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Unread 10-10-2007, 10:10 PM
 
37 posts
Reputation: 13
Metro Washington/Baltimore. It's the second largest metro area on the East Coast after NY/NJ/CT, and 5th largest in the US, These are only a few posters here out of about 6 million and growing fast. >>

DC's a big girl!

Sorry, 4th largest in the nation! There's going to be problems, but what large metro area doesn't? I've heard Phoenix has serious major rampant crime now. Atlanta area was unreal when I lived there. We're talking metro areas, not just the core city, DC as most residents know is not just the District, but the older suburbs been there so long, as well as the newer ones, and exurbs.
Like major int'l centers around the world, London, Paris, Berlin, Rome, etc they've all got their problems big time just like DC area does.

DC usually refers to the core city, but "Washington" refers to also those areas of Va ( NoVA region) and MD (suburban MD), now parts of W. VA. also are considered suburbs.

You're going to take some time to get the make up of the area, where is where, what is Northern Va, what is DC exactly, what is Montgomery County vs PG county, Eastern Shore, etc etc.

DC is more than just the District of Columbia proper. Youll make it, most people do survive it, it's just not a smaller town like Austin.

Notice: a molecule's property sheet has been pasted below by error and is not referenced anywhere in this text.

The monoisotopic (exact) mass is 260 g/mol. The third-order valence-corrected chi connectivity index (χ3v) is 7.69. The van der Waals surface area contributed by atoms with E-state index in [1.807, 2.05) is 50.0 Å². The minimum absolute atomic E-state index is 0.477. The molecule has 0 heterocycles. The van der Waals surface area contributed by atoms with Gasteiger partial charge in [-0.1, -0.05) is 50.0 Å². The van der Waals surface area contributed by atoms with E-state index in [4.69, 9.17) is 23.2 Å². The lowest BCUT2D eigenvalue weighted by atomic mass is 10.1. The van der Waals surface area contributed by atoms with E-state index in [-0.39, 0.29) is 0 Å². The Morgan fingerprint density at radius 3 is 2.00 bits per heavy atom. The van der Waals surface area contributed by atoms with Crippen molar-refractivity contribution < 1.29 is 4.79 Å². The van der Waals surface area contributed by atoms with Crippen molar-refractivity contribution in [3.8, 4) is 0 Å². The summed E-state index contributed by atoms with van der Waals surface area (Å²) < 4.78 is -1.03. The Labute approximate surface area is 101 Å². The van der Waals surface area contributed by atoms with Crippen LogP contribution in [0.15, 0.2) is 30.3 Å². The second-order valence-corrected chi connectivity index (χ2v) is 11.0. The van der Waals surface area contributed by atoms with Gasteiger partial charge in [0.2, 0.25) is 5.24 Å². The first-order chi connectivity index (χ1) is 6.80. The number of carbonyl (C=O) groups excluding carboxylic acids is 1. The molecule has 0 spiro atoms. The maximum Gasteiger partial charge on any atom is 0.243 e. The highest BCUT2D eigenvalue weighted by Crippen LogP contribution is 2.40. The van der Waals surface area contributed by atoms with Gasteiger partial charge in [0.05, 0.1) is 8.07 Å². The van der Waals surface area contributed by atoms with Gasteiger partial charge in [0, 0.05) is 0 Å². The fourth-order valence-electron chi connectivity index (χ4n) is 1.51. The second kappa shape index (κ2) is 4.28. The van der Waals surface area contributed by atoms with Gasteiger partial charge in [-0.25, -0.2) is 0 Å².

DC's a Big Girl!

Last edited by Thoro; 10-10-2007 at 10:18 PM..
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Unread 11-18-2007, 09:13 AM
 
35 posts, read 101,881 times
Reputation: 34
Quote:
Originally Posted by Fiddlekitten View Post

As I mentioned earlier... when I get out of my car at the local Wal-Mart and am approached by 3 or more African American men informing me that they will "watch my car for me", I know just to get back in and leave, because it's either pay them for services rendered, or pay to have your car repaired while they vandalize it in the parkinglot while your inside for "refusing their offer."
Not quite sure what the race of these men has do with anything, but maybe I'm just being overly sensitive.
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Unread 11-18-2007, 12:37 PM
 
1,353 posts, read 2,115,124 times
Reputation: 838
I love living in DC.

Best city in America to live, in my opinion, especially if you're young and single.
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Unread 11-18-2007, 12:54 PM
 
Location: South Seattle Suburbs
2,565 posts, read 3,424,189 times
Reputation: 1188
Quote:
Originally Posted by claremarie View Post